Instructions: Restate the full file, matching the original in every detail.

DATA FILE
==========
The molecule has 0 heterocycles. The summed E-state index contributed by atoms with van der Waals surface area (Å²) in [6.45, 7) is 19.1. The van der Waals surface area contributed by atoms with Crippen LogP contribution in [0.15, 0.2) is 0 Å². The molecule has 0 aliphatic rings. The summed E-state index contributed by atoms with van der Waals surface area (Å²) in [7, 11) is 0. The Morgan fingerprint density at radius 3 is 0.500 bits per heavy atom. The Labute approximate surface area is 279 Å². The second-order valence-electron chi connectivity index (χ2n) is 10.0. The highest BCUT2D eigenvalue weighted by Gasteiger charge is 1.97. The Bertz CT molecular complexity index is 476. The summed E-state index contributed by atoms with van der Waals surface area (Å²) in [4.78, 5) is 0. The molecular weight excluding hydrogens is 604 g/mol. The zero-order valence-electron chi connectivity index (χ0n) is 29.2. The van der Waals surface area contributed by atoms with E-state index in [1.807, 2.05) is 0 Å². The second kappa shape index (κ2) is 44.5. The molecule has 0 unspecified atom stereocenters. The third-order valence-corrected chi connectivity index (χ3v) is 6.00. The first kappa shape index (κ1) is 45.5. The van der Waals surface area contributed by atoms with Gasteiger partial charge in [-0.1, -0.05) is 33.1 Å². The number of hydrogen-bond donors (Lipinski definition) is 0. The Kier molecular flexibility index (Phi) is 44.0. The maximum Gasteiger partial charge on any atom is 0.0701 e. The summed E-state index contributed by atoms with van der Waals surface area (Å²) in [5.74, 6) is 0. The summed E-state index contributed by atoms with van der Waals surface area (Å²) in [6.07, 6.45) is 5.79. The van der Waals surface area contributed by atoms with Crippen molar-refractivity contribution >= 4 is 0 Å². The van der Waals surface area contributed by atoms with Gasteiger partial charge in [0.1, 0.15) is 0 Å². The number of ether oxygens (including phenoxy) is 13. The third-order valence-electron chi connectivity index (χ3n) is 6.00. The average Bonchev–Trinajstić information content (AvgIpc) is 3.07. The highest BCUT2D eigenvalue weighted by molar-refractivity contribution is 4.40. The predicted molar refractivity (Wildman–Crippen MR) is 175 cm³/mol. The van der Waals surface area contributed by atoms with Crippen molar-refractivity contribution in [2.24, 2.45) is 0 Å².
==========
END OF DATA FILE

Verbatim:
The molecule has 0 heterocycles. The summed E-state index contributed by atoms with van der Waals surface area (Å²) in [6.45, 7) is 19.1. The van der Waals surface area contributed by atoms with Crippen LogP contribution in [0.15, 0.2) is 0 Å². The molecule has 0 aliphatic rings. The summed E-state index contributed by atoms with van der Waals surface area (Å²) in [7, 11) is 0. The Morgan fingerprint density at radius 3 is 0.500 bits per heavy atom. The Labute approximate surface area is 279 Å². The second-order valence-electron chi connectivity index (χ2n) is 10.0. The highest BCUT2D eigenvalue weighted by Gasteiger charge is 1.97. The Bertz CT molecular complexity index is 476. The summed E-state index contributed by atoms with van der Waals surface area (Å²) in [4.78, 5) is 0. The molecular weight excluding hydrogens is 604 g/mol. The zero-order valence-electron chi connectivity index (χ0n) is 29.2. The van der Waals surface area contributed by atoms with E-state index in [1.807, 2.05) is 0 Å². The second kappa shape index (κ2) is 44.5. The molecule has 0 unspecified atom stereocenters. The third-order valence-corrected chi connectivity index (χ3v) is 6.00. The first kappa shape index (κ1) is 45.5. The van der Waals surface area contributed by atoms with Gasteiger partial charge in [-0.1, -0.05) is 33.1 Å². The number of hydrogen-bond donors (Lipinski definition) is 0. The Kier molecular flexibility index (Phi) is 44.0. The maximum Gasteiger partial charge on any atom is 0.0701 e. The summed E-state index contributed by atoms with van der Waals surface area (Å²) in [5.74, 6) is 0. The summed E-state index contributed by atoms with van der Waals surface area (Å²) in [6.07, 6.45) is 5.79. The van der Waals surface area contributed by atoms with Crippen molar-refractivity contribution >= 4 is 0 Å². The van der Waals surface area contributed by atoms with Gasteiger partial charge in [0.1, 0.15) is 0 Å². The number of ether oxygens (including phenoxy) is 13. The third-order valence-electron chi connectivity index (χ3n) is 6.00. The average Bonchev–Trinajstić information content (AvgIpc) is 3.07. The highest BCUT2D eigenvalue weighted by molar-refractivity contribution is 4.40. The predicted molar refractivity (Wildman–Crippen MR) is 175 cm³/mol. The van der Waals surface area contributed by atoms with Crippen molar-refractivity contribution in [2.24, 2.45) is 0 Å².